Books by Scott D. Seligman

   

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Three Tough Chinamen

Scott D. Seligman

Earnshaw Books

 

At a time when most Chinese in the United States were living in a defensive crouch, Moy Jin Kee (梅振基; 1847-1914), Moy Jin Mun (梅振文; 1851-1936) and Jin Fuey Moy (梅振魁; 1862-1924) were making waves and taking names.

The Moy brothers, late 19th century Chinese immigrants to America, crossed lines and broke barriers. Tough men whose lives were hemmed in by prejudice and restrictive laws, they were scrappy and ambitious, and they were in the U.S. to stay. In an era when Chinese were excluded from America’s shores and most already there kept their heads down, they stood up and spoke out against injustices. They fought for their countrymen and used all means available to get ahead, up to and including committing petty crimes and, in the case of one brother, heinous ones.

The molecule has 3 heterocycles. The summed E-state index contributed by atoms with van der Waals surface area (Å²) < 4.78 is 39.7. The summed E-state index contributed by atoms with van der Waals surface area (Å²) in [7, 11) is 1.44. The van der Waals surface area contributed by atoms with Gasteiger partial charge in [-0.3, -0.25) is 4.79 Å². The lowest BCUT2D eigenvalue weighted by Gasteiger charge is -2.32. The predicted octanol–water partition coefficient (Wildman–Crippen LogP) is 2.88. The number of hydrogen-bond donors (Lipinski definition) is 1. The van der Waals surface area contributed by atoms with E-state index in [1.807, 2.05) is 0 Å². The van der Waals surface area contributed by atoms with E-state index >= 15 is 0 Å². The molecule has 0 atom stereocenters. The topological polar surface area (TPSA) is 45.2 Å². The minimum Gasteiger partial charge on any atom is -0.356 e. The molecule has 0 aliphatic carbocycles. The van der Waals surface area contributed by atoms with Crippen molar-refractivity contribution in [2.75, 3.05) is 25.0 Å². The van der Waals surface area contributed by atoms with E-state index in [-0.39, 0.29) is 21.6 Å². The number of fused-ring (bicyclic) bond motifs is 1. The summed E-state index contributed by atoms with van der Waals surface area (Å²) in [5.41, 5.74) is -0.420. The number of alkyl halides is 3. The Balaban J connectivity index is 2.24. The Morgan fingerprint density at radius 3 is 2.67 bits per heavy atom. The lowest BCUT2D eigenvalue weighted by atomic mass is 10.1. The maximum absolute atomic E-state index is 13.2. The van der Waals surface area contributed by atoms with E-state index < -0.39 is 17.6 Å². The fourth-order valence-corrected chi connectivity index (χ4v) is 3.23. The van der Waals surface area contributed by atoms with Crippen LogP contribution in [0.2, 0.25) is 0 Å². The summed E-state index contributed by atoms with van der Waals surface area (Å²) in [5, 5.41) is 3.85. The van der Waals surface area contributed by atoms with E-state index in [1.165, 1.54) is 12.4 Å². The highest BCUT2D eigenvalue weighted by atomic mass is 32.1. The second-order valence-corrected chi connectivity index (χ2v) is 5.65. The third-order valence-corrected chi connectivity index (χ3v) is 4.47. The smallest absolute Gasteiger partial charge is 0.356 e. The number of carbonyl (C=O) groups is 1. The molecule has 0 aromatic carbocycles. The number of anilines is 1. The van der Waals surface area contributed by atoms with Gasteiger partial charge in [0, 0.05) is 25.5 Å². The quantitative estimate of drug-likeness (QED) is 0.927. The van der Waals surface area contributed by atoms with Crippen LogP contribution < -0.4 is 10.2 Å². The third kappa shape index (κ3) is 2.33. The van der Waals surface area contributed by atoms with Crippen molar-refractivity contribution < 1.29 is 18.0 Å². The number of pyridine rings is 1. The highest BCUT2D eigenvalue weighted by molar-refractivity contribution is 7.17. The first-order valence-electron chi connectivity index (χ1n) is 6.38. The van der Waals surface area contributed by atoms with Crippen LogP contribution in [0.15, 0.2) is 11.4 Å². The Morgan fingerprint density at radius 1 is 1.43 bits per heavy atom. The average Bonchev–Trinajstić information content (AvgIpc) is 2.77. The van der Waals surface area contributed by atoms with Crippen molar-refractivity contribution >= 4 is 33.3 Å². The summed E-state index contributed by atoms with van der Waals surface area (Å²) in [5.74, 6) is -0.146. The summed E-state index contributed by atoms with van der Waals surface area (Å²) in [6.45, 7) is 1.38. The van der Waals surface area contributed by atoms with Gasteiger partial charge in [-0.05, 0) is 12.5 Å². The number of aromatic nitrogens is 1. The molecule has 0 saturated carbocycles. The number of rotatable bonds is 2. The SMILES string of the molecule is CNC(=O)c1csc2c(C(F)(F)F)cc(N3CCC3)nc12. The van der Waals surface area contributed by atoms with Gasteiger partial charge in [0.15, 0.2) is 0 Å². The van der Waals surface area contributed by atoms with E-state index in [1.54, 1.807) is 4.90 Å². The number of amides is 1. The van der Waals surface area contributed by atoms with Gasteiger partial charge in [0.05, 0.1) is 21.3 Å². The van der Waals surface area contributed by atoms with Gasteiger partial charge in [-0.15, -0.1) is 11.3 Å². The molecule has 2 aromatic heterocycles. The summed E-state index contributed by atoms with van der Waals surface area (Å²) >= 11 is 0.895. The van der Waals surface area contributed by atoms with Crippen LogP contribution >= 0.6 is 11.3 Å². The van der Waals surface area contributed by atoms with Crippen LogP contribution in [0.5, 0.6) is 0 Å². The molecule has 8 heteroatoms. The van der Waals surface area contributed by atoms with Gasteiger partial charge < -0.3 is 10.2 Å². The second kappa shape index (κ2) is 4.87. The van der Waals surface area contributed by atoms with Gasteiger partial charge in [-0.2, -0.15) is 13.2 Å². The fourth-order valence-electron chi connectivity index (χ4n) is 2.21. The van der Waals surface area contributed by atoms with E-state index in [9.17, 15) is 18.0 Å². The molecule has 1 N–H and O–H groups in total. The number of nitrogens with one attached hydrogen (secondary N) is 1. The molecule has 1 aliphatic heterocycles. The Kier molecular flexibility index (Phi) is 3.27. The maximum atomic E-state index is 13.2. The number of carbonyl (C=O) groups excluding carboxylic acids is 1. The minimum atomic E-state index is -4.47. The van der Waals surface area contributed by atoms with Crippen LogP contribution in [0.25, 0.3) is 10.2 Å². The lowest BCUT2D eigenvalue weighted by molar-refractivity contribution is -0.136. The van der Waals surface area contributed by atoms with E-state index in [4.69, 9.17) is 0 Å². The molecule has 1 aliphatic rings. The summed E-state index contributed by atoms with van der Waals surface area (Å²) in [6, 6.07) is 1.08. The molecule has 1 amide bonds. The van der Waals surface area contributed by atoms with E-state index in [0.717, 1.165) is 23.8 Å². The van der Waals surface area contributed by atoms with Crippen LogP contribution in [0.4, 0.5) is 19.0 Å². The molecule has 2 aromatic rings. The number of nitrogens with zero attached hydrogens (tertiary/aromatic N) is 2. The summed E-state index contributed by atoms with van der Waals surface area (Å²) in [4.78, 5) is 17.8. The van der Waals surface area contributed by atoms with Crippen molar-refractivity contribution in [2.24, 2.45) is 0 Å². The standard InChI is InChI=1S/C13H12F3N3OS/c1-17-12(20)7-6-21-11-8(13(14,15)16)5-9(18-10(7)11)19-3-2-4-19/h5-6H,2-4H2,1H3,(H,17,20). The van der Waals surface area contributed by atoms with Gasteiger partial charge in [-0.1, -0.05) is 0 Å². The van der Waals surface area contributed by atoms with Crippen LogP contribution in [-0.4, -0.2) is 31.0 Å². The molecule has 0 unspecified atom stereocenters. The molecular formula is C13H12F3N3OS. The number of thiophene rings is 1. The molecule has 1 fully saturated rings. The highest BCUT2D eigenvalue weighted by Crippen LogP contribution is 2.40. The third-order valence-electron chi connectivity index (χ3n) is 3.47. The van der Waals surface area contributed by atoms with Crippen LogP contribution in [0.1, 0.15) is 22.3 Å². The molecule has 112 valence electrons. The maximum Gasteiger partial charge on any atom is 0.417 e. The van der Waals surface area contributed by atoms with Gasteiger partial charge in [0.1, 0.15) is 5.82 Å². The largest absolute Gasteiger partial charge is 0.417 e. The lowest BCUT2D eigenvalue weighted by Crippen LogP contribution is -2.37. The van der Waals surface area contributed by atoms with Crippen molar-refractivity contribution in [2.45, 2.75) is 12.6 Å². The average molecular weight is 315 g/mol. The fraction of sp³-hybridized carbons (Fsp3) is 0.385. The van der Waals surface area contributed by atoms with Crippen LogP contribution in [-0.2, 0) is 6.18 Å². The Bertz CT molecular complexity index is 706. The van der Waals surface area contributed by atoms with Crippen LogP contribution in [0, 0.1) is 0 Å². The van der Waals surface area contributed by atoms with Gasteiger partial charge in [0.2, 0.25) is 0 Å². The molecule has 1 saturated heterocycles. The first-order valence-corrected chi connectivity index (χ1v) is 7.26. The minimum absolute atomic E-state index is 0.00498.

Three Tough Chinamen tells stories of outwitting laws that mandated that Chinese accept third-class status if they desired even a small share in the American dream.

The Moy brothers did what they had to do to succeed and prosper, and their tales offer a window into the lives of America’s Chinese at the turn of the 20th century. They tell of navigating obstacles and of culture clash, and of how Western ethics and laws fared among Asian immigrants when they went head to head, as they inevitably had to, against ancient values like clan loyalty, and against personal interests and greed.

 

Other Books
 
The Third Degree: The Triple Murder that Shook Washington and Changed American Criminal Justice
Tong Wars: The Untold Story of Vice, Money and Murder in New York's Chinatown 

The First Chinese American: The Remarkable Life of Wong Chin Foo

The Cultural Revolution Cookbook

Chinese Business Etiquette

Mandarin Chinese At a Glance

Recent Articles
 
The Nasty, Little-Known Turf Wars of Chinatown, NYC

Everything But Rats and Puppies

Echoes of the Chinese Exclusion Act in Immigration Debate

The Forgotten Story of the First Chinese American

The Hoosier Mandarin

The Night New York's Chinese Went Out for Jews

 
Blog Posts
 

Joseph Thoms: Defending America's Chinese

Confucian Confusion

And All My Words Come Back to Me...

Kennedy’s Aggression is Meeting with Growing Revulsion: 1962 Poster

Rediscovered: An Eloquent Chinese Voice Against Exclusion